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Tiwa Savage Curates A Sprawling Ambience Masterpiece On ‘Water & Garri’ Soundtrack [Album Review]

Tiwa Savage has already etched her name into the sands of time, as an Afrobeats all-time great. Mainstream success, great projects, longevity and influence—she has it all and has nothing left to prove. However, embarking on a task that involves curating a movie’s soundtrack is uncharted terrain even for an artist of her status.

Tiwa Savage 'Water & Garri' cover art.
Tiwa Savage ‘Water & Garri’ cover art.

You see, curating a great album is one thing. It involves the skill of making songs that not only sound great individually, but sound great together and inherently creates an experience in the process. A movie soundtrack needs that wholesome experience and a certain level of cinematic pathos, that elevates the movie experience in a way that compliments the storytelling, whilst still being standalone good music by itself. And my word, did Tiwa Savage outdo herself.

Water & Garri tells the story of Aisha, a fashion designer motivated to return home to Nigeria, after tragedy strikes in her family. Unlike the movie that’s been getting bashed by critics for not appropriately portraying the underbellies and inner city shenanigans of a ghetto setting and sometimes being too pristine, to the detriment of harming its own suspension of disbelief—the soundtrack appropriately captures that sophistication that lies at the intersection of Afrobeats and its western influences.

Lost Time is a soulful song with the sort of rhythmic, acoustic guitar strings, chord progression and passionate delivery from Tiwa Savage that you could find on old classic RnB records, by an artist of Usher’s ilk in the golden age of RnB. If not for Tiwa’s varied delivery that incorporates Yoruba, it’ll be a pure RnB record and not one with Afro elements.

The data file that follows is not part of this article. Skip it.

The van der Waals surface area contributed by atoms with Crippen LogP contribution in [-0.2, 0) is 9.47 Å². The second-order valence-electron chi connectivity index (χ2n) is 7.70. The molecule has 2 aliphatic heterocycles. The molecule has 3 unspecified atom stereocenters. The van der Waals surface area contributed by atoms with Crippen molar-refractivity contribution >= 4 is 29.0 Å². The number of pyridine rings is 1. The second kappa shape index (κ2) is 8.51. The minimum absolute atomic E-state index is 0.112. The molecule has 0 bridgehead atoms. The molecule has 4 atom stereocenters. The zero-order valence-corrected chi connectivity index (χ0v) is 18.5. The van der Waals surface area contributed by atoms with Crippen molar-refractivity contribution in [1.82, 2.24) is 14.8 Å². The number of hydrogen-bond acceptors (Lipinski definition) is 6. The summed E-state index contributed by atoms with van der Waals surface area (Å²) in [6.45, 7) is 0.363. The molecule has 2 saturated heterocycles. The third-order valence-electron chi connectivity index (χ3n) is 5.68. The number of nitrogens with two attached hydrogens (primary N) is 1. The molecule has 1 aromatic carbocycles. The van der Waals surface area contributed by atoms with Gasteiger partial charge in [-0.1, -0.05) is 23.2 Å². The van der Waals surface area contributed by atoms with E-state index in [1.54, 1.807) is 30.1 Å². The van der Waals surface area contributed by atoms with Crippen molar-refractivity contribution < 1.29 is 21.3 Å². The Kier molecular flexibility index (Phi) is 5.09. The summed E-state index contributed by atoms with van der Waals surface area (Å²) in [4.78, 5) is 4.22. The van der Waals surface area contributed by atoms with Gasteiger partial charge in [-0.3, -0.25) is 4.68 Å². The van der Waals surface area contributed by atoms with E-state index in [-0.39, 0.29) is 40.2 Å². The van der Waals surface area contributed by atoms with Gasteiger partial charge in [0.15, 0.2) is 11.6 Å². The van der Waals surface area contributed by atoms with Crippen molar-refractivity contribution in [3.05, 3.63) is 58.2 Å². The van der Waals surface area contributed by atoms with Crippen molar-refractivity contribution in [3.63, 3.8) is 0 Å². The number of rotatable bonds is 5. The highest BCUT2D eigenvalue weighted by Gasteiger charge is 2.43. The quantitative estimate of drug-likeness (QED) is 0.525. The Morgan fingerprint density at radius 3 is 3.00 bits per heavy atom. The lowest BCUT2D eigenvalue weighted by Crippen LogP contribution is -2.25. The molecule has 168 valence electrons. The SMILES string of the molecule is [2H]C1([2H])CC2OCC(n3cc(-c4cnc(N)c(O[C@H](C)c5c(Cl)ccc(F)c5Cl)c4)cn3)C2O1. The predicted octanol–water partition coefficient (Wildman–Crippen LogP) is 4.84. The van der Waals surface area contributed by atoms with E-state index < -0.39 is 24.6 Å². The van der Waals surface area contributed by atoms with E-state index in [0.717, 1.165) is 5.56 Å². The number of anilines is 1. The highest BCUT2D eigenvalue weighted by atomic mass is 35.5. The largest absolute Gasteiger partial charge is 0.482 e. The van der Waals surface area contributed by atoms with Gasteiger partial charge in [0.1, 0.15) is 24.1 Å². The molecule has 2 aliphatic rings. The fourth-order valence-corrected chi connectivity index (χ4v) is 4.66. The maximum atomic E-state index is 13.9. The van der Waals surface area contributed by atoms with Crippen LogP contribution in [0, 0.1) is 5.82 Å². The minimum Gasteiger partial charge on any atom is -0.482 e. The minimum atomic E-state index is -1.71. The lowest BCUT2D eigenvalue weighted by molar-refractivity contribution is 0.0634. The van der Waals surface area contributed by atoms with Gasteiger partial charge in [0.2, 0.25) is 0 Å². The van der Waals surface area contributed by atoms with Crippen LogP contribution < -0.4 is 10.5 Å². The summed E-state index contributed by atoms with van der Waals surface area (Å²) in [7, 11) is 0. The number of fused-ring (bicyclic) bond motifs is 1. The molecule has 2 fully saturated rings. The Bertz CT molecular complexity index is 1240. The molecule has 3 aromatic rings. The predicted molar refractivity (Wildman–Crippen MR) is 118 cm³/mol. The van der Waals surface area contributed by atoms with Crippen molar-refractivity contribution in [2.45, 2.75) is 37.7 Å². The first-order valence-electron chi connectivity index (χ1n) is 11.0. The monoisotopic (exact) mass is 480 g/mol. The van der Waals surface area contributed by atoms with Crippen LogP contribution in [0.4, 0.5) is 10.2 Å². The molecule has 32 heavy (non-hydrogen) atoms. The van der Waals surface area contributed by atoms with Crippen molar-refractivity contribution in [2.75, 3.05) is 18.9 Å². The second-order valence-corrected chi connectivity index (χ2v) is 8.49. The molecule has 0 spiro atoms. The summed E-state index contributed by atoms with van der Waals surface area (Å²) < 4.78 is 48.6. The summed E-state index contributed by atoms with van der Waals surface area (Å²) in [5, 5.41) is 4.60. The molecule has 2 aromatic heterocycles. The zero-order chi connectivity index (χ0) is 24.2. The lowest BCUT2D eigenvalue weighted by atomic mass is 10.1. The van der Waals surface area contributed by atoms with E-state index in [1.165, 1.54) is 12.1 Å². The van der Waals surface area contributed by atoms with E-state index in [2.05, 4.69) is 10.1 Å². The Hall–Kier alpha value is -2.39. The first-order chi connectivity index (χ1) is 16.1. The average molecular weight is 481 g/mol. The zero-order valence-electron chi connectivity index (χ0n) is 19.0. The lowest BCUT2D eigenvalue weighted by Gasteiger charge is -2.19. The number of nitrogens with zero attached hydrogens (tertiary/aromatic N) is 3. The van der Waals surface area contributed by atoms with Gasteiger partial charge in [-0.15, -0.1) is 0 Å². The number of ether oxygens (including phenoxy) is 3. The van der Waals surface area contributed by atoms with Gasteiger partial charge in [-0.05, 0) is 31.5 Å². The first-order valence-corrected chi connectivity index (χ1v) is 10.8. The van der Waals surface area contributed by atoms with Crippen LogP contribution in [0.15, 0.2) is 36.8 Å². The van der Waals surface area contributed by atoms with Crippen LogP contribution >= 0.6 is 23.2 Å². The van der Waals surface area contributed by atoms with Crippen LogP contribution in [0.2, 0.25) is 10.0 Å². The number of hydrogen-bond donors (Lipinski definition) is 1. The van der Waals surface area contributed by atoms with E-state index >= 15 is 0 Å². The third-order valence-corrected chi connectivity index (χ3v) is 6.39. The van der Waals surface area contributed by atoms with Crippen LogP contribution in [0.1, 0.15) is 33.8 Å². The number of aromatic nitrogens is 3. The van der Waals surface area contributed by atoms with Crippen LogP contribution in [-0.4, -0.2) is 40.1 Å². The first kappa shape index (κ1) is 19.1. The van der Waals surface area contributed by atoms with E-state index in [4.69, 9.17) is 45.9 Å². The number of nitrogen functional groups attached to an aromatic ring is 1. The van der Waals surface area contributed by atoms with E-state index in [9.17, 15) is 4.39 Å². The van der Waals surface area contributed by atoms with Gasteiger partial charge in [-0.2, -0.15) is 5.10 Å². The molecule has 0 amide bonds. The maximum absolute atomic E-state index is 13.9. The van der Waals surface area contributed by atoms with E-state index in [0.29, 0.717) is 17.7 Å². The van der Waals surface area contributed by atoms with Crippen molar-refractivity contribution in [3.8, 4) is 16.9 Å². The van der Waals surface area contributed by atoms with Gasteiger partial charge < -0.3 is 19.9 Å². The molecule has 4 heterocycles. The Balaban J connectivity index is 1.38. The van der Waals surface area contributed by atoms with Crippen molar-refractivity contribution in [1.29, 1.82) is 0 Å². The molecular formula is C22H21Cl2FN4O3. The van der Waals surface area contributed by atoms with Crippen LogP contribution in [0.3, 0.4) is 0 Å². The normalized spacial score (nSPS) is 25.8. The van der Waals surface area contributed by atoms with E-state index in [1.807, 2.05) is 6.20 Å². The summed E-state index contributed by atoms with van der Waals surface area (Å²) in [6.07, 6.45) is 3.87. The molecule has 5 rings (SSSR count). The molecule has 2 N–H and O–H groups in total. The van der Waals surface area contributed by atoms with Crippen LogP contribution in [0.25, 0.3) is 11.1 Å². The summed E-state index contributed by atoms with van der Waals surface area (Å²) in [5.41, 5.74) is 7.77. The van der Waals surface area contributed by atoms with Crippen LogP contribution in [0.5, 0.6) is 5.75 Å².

Commona ft. Mystro and Olamide is more culturally resonant and the soundscape of the song matches its sentiment. Blaisebeatz continues on his impressive run of crafting beats that radicalizes pure African percussion and celebrates its roots. “I’m just a commoner,” Tiwa Savage sings over a relentless gallop of beats, iterating the down-to-earth feeling of a diaspora individual returning back to a changed home and feeling the effects of time lost. Mystro and Tiwa do the needed, but it’s Olamide that truly shines here with what is arguably the best guest performance on the soundtrack, constantly switching flows and cadences in a way that reminds you that he’s just a great rapper skilled at singing.

Reason ft. Reekado Banks and produced by P. Prime prioritizes style and ambience over subject matter and it works, because the production is lush and immersive—and it is indeed a song on the soundtrack of a movie. This writer is yet to see the movie, but it’s very easy to envision the song blasting at full volume during a fast paced action sequence that gets one’s adrenaline running.